Old English synn "moral wrongdoing, injury, mischief, enmity, feud, guilt, crime, offense against God, misdeed," from Proto-Germanic *sundiō "sin" (source also of Old Saxon sundia, Old Frisian sende, Middle Dutch sonde, Dutch zonde, German Sünde "sin, transgression, trespass, offense," extended forms), probably ultimately "it is true," i.e. "the sin is real" (compare Gothic sonjis, Old Norse sannr "true"), from PIE *snt-ya-, a collective form from *es-ont- "becoming," present participle of root *es- "to be."
The semantic development is via notion of "to be truly the one (who is guilty)," as in Old Norse phrase verð sannr at "be found guilty of," and the use of the phrase "it is being" in Hittite confessional formula. The same process probably yielded the Latin word sons (genitive sontis) "guilty, criminal" from present participle of sum, esse "to be, that which is." Some etymologists believe the Germanic word was an early borrowing directly from the Latin genitive. Also see sooth.
Sin-eater is attested from 1680s. To live in sin "cohabit without marriage" is from 1838; used earlier in a more general sense. Ice hockey slang sin bin "penalty box" is attested from 1950.
c. 1200, remissioun, "forgiveness or pardon (of sins)," from Old French remission "forgiveness (of sins), relief" (12c.) and directly from Latin remissionem (nominative remissio) "relaxation, diminishing," etymologically "a sending back, sending away," noun of action from past-participle stem of remittere "slacken, let go, abate" (see remit).
From late 14c. as "release from duty or obligation." Of diseases, fevers, "abatement, temporary subsidence," from early 15c. General sense of "diminution of force or effects" is from c. 1600. By 1736 as "abatement of penalty or punishment."
Sense of "leniency, forbearance of restraint or control of another, gratification of desire or humor" is attested from late 14c. That of "yielding to one's inclinations" (technically self-indulgence) in English is from 1630s. In British history, Indulgence also refers to grants of certain liberties to Nonconformists under Charles II and James II, as special favors rather than legal rights. The sale of indulgences in the original Church sense was done at times merely to raise money and was widely considered corrupt; the one in 1517 helped to spark the Protestant revolt in Germany.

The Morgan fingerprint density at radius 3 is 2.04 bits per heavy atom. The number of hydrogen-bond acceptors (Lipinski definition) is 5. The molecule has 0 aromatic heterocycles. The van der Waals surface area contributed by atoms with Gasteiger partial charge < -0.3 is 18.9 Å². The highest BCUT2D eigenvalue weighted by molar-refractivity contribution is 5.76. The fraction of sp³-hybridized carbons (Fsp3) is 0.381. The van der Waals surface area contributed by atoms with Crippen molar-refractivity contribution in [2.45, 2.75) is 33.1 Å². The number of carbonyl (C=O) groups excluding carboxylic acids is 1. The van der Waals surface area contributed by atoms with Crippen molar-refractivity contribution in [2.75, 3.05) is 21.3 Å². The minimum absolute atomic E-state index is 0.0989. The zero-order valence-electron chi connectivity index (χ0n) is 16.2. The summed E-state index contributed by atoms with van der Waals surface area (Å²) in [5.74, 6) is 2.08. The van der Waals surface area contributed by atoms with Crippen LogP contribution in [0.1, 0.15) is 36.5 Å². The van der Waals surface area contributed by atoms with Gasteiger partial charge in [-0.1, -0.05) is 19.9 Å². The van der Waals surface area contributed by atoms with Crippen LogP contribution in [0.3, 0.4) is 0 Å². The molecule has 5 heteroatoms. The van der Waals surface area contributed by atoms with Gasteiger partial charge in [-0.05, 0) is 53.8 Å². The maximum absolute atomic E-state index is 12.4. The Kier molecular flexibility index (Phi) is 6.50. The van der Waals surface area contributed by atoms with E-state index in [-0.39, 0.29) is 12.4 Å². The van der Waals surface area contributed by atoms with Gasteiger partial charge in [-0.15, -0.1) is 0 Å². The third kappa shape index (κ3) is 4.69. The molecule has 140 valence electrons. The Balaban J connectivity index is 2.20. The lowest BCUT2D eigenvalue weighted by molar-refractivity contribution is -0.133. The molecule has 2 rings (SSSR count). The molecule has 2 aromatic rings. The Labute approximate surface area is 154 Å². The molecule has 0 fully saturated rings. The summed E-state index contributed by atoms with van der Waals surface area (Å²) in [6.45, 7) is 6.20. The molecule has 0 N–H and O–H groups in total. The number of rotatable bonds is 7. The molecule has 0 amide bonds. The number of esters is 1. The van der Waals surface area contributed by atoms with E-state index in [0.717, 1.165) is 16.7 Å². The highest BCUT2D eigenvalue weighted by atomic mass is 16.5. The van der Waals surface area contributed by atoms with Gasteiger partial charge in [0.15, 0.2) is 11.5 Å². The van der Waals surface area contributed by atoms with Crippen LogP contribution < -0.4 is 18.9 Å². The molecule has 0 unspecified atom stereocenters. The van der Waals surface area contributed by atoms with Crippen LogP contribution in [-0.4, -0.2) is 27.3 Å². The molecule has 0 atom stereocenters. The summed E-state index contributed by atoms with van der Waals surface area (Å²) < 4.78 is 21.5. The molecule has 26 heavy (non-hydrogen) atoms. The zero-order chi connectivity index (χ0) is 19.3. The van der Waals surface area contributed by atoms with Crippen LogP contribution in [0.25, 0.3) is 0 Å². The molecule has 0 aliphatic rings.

late 14c., relaxacioun, "a rupture, a hernia" (a sense now obsolete); mid-15c., "remission of a burden or penalty," from Old French relaxacion (14c.) and directly from Latin relaxationem (nominative relaxatio) "an easing, mitigation, relaxation," noun of action from past-participle stem of relaxare "loosen, open, stretch out" (see relax).
Meaning "relief from hard work or ordinary cares; a state or occupation intended to give mental or bodily relief after effort or ordinary occupations and cares" is from 1540s. Sense of "remission or abatement of rigor or intensity" is from 1690s.
before vowels Sin-, word-forming element meaning "Chinese," 1879, from Late Latin Sinæ (plural) "the Chinese," from Ptolemaic Greek Sinai, from Arabic Sin "China," probably from Chinese Ch'in, name of the fourth dynasty of China (see China).
statement acknowledging or confessing sin; Latin, literally "I have sinned;" first person singular preterite indicative active of peccare "to sin" (see peccadillo). Related: peccavimus "we have sinned;" peccavit "he has sinned."